10 Mick Foley and Madusa

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In her visit to the Legends with JBL talk show on the WWE Network, Madusa delved into her disappointment with how some of her colleagues treated her after she infamously dropped the WWE Women’s Championship belt in the trash on WCW Monday Nitro.

In particular, Madusa made mention of Mick Foley, who she considered a close friend from their time back in WCW, and who she said came to her years later to apologize about jumping on the bandwagon to blast her for what she’d done in WCW. While Foley seems to have owned up to his part in this beef and tried to make amends, it was clear from Madusa’s emotion at the moment in the interview that she was not over it. The friendship between the two had been affected, if not ended because of what Foley said.

9 Shawn Michaels and Bret Hart

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The real-life grudge between Shawn Michaels and Bret Hart that culminated in the Montreal Screwjob and over a decade of not speaking to one another has been well documented from both parties. For most entries in this countdown, it’s a surprise to hear that people who were once close had a rift. In this case, it may be more surprising to learn that the two were, at one time good friends.

In their sit down interview with Jim Ross, released as a WWE DVD, the two discussed the old days when they were in a crew together that played stickball to pass the time at the arena before shows. Moreover, in Hart’s memoir he makes mention that Michaels actually approached him about combining political resources prior to Michaels’ infamous Kliq coming together. These signs point toward the two not only being colleagues, but friends in the early days, before a sense of competition and a series of misadventures led them down the path of real-life animosity.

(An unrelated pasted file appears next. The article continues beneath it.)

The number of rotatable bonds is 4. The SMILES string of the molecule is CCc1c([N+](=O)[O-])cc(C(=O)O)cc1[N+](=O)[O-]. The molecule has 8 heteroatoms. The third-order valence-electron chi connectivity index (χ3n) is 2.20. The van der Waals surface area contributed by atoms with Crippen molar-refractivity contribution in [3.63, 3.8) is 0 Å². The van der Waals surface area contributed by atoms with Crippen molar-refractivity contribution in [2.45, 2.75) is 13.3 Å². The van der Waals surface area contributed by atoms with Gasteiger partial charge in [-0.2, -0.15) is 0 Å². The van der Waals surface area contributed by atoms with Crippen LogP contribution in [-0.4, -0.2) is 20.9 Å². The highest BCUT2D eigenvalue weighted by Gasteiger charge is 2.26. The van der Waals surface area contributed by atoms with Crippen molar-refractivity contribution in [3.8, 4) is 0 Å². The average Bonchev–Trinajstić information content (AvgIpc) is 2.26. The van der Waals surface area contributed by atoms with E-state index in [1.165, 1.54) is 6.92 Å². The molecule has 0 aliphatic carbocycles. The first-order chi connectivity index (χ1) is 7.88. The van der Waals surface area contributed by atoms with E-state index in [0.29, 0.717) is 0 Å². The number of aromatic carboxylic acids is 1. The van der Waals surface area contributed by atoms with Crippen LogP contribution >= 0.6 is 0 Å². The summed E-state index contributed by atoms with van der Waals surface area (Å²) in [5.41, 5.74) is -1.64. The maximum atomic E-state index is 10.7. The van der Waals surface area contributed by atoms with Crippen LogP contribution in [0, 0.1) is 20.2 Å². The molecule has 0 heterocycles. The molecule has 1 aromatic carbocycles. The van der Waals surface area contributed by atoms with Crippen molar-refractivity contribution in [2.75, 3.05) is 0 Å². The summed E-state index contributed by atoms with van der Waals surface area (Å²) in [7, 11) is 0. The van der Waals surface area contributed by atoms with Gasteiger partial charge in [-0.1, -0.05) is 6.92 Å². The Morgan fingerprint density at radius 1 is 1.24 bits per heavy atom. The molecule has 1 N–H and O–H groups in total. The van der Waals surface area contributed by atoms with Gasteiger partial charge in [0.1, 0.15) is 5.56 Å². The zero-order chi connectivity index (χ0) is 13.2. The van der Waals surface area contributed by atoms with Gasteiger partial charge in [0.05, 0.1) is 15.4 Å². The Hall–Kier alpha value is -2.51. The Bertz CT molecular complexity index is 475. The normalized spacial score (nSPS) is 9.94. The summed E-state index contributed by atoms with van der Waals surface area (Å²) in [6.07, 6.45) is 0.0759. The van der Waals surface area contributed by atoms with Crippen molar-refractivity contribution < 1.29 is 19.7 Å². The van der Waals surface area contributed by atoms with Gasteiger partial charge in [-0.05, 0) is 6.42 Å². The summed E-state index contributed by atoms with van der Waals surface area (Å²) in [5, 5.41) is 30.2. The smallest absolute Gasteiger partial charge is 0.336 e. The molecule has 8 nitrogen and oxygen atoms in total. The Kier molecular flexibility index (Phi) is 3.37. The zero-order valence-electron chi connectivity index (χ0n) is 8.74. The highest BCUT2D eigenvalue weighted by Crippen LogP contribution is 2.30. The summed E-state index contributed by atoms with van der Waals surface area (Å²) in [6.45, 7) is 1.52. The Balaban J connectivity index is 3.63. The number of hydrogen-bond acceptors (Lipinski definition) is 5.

8 Edge and Matt Hardy

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Edge and Matt Hardy in many ways came up together in WWE, as their respective tag teams—The Hardy Boyz and Edge & Christian—feuded on and off for years, starting when they were fresh faces in WWE, moving on to sharing the spotlight for back-to-back big time matches at WrestleMania.

Eventually, the two were singles wrestlers, and by all accounts good friends. Their personal relationship took a major turn however, on a well-documented night when Hardy looked at his real-life girlfriend Lita’s cell phone and discovered a number of messages with Edge that suggested the two were having an affair.

Hardy was understandably upset, and matters got even worse when WWE promptly released Hardy, purportedly because they didn’t trust him to be civil toward Edge and Edge was the more valuable commodity to WWE at the time.

Hardy did ultimately return to the fold months later, and even worked a memorable rivalry opposite Edge and Lita that heavily played off of real life events. They worked together professionally, and there haven’t been reports of further issues, but based on the wild series of events leading up to that time, one has to assume the friendship has never been the same.

7 Tommy Dreamer and Paul Heyman

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Tommy Dreamer has spoken in multiple interviews about how close he once was to Paul Heyman, helping out in many aspects of ECW’s business, in addition to being a major on screen star for the small promotion. The two seemed to share a genuine affection for one another, in addition to getting along creatively as a booker and wrestler, and Dreamer even seems to have been fine with Heyman stiffing him on multiple paychecks when ECW ran into financial troubles.